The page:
Customs of the Weavers National Hui

As hosts of the 2003 Hui, Rangitāne and Manawatū weavers proposed the creation of a waka huia to carry the mauri of the Weavers National Hui. The Committee accepted this offer as a fitting emblem for the values and intent of this ongoing event.


Rangimārie was carved by Charlie Larkin and presented at Awhitu Marae, Rangiōtu near Palmerston North, co-ordinated by Lovey Hodgkinson.


Rangimārie was happily accepted by Taranaki weavers as hosts of the 2005 Weavers National Hui at Owae marae in Waitara.


In 2005 Taranaki weavers added a kumete to hold Rangimārie along with a koha to assist the next hosts of the hui, a practice that continues in the present.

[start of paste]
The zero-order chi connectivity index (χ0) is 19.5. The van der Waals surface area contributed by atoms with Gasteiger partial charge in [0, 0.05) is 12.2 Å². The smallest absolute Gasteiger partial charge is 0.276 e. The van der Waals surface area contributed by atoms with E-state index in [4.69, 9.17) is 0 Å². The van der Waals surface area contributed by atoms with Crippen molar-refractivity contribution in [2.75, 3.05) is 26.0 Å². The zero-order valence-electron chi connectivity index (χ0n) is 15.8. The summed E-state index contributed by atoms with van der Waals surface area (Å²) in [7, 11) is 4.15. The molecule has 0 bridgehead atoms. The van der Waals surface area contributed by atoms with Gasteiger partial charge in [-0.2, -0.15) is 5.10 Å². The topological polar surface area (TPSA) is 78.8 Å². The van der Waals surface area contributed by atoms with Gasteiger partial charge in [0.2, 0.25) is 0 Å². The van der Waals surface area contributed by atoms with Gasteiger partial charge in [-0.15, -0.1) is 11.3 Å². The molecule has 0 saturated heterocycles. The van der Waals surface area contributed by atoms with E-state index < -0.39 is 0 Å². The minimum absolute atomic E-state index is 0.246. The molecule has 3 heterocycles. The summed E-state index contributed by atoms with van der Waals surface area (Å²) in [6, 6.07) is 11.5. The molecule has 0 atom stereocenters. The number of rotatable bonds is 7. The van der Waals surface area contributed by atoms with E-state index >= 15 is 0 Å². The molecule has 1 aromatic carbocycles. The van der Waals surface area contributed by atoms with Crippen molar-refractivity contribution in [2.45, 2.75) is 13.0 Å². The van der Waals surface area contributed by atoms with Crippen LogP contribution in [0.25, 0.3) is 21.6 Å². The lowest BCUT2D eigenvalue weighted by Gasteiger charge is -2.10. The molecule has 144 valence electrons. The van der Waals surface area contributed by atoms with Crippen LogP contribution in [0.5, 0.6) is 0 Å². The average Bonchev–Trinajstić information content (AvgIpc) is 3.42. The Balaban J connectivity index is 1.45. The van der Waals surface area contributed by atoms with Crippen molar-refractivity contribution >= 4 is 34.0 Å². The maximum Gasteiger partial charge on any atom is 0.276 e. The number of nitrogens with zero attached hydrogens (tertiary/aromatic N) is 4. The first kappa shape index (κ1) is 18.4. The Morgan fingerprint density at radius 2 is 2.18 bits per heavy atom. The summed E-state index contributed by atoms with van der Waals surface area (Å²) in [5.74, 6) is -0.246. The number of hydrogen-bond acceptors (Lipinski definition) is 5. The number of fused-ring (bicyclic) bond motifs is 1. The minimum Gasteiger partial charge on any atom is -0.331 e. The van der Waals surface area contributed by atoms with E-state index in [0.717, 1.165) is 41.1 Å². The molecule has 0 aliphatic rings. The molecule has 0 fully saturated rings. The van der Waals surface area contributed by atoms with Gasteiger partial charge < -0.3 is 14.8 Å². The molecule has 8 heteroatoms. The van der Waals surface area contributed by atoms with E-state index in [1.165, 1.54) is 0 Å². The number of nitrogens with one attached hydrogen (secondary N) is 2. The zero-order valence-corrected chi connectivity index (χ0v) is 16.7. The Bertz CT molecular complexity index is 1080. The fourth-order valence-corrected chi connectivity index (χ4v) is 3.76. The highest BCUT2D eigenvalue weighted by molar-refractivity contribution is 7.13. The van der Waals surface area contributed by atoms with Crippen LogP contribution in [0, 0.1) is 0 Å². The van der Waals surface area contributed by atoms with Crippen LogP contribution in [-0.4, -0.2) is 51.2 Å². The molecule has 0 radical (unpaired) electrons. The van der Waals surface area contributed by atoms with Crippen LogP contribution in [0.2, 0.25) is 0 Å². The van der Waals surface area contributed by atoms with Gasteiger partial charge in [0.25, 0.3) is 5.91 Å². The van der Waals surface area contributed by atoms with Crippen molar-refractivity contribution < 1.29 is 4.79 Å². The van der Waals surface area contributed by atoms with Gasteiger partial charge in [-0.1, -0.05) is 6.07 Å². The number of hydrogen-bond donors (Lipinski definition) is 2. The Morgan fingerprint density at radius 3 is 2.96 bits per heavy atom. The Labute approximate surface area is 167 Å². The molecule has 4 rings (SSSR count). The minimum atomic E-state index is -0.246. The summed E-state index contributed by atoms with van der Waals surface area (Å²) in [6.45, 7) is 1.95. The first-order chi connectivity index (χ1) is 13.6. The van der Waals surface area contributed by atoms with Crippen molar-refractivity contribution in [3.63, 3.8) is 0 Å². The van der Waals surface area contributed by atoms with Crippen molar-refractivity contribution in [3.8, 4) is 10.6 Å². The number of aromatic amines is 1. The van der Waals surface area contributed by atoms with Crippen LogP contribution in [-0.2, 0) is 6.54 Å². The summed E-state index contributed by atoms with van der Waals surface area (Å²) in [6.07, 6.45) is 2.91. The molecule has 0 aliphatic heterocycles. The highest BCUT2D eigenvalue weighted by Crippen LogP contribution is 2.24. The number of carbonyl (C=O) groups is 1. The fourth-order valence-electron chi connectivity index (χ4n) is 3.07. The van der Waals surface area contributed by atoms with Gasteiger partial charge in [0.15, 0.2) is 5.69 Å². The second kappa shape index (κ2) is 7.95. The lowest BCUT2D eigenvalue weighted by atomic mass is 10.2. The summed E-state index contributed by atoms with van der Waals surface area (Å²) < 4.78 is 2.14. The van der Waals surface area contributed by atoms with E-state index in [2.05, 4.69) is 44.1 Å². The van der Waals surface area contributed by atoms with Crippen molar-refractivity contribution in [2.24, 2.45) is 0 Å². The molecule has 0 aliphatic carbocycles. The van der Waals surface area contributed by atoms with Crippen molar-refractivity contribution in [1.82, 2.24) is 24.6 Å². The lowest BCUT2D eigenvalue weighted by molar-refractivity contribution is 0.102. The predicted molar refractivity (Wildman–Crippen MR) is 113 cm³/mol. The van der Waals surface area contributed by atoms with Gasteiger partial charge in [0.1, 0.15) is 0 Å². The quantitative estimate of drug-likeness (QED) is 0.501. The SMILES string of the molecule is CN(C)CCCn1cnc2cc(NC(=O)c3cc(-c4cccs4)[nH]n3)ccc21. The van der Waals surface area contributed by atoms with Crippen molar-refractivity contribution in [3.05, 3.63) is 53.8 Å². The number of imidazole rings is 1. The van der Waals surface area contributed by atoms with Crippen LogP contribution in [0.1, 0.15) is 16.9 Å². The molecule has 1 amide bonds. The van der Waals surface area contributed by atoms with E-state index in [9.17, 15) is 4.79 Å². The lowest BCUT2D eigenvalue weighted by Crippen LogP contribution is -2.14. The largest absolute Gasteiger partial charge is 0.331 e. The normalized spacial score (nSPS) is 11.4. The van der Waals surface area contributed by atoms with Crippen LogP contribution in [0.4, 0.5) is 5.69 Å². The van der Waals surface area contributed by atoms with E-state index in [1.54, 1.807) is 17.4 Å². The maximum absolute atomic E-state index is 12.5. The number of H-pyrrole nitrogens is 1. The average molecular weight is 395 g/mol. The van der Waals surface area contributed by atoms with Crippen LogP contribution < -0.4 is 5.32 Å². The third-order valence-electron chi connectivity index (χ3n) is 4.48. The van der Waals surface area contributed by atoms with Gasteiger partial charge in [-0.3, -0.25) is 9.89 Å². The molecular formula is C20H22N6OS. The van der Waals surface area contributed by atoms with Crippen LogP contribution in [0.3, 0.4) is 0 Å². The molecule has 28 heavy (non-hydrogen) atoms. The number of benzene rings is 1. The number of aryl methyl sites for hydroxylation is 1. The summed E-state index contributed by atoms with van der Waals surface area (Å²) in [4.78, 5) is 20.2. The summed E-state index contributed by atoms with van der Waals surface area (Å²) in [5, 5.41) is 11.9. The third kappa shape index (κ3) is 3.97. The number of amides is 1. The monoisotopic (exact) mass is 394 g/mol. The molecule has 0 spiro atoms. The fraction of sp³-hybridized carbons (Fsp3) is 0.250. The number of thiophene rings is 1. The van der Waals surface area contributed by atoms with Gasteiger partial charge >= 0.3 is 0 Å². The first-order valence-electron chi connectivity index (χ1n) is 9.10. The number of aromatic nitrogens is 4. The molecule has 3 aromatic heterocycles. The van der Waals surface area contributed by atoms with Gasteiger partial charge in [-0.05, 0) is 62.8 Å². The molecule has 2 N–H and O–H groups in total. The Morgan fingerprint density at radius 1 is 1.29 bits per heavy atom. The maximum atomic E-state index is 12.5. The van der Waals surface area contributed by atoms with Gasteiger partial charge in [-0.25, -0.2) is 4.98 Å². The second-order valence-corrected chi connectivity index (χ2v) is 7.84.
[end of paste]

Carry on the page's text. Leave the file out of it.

Te Korowai o te Aroha at the Weavers National Hui Kawhia 2011. Photo taken by Norm Heke

Te Korowai o te Aroha

​The vision of so many kākahu being worn for a whakaeke onto Awhitu marae in 2003 was described by one elder as resembling a huge cloak enveloping all participants. This vision was termed ‘Korowai o te Aroha’ and has evolved into a custom practiced on the pōwhiri day of Weavers National Hui since that time.

‘Korowai o te Aroha’ recognises loved ones who have passed on and commemorates those weavers to have passed since the preceding hui. Their family or friends bring their memory into the space of welcome by carrying photographs of their loved ones.